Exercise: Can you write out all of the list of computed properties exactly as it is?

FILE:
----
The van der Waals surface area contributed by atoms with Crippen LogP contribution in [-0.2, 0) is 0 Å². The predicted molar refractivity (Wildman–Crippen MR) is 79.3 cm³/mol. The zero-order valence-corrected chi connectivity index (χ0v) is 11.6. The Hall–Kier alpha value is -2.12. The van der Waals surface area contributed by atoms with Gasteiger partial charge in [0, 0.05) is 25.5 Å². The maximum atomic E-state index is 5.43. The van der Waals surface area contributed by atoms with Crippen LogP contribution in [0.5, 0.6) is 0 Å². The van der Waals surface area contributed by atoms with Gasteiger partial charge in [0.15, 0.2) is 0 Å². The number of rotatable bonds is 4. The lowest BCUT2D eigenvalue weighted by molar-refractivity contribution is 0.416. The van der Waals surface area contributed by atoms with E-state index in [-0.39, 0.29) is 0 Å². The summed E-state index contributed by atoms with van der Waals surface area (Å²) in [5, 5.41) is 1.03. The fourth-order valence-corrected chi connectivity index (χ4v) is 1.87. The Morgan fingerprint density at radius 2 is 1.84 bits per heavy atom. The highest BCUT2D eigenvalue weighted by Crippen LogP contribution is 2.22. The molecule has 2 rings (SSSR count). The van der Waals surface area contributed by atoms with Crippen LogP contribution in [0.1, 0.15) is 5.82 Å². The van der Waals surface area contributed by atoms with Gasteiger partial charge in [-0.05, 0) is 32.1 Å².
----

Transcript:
The van der Waals surface area contributed by atoms with Crippen LogP contribution in [-0.2, 0) is 0 Å². The predicted molar refractivity (Wildman–Crippen MR) is 79.3 cm³/mol. The zero-order valence-corrected chi connectivity index (χ0v) is 11.6. The Hall–Kier alpha value is -2.12. The van der Waals surface area contributed by atoms with Gasteiger partial charge in [0, 0.05) is 25.5 Å². The maximum atomic E-state index is 5.43. The van der Waals surface area contributed by atoms with Crippen LogP contribution in [0.5, 0.6) is 0 Å². The van der Waals surface area contributed by atoms with Gasteiger partial charge in [0.15, 0.2) is 0 Å². The number of rotatable bonds is 4. The lowest BCUT2D eigenvalue weighted by molar-refractivity contribution is 0.416. The van der Waals surface area contributed by atoms with E-state index in [-0.39, 0.29) is 0 Å². The summed E-state index contributed by atoms with van der Waals surface area (Å²) in [5, 5.41) is 1.03. The fourth-order valence-corrected chi connectivity index (χ4v) is 1.87. The Morgan fingerprint density at radius 2 is 1.84 bits per heavy atom. The highest BCUT2D eigenvalue weighted by Crippen LogP contribution is 2.22. The molecule has 2 rings (SSSR count). The van der Waals surface area contributed by atoms with Crippen LogP contribution in [0.1, 0.15) is 5.82 Å². The van der Waals surface area contributed by atoms with Gasteiger partial charge in [-0.05, 0) is 32.1 Å².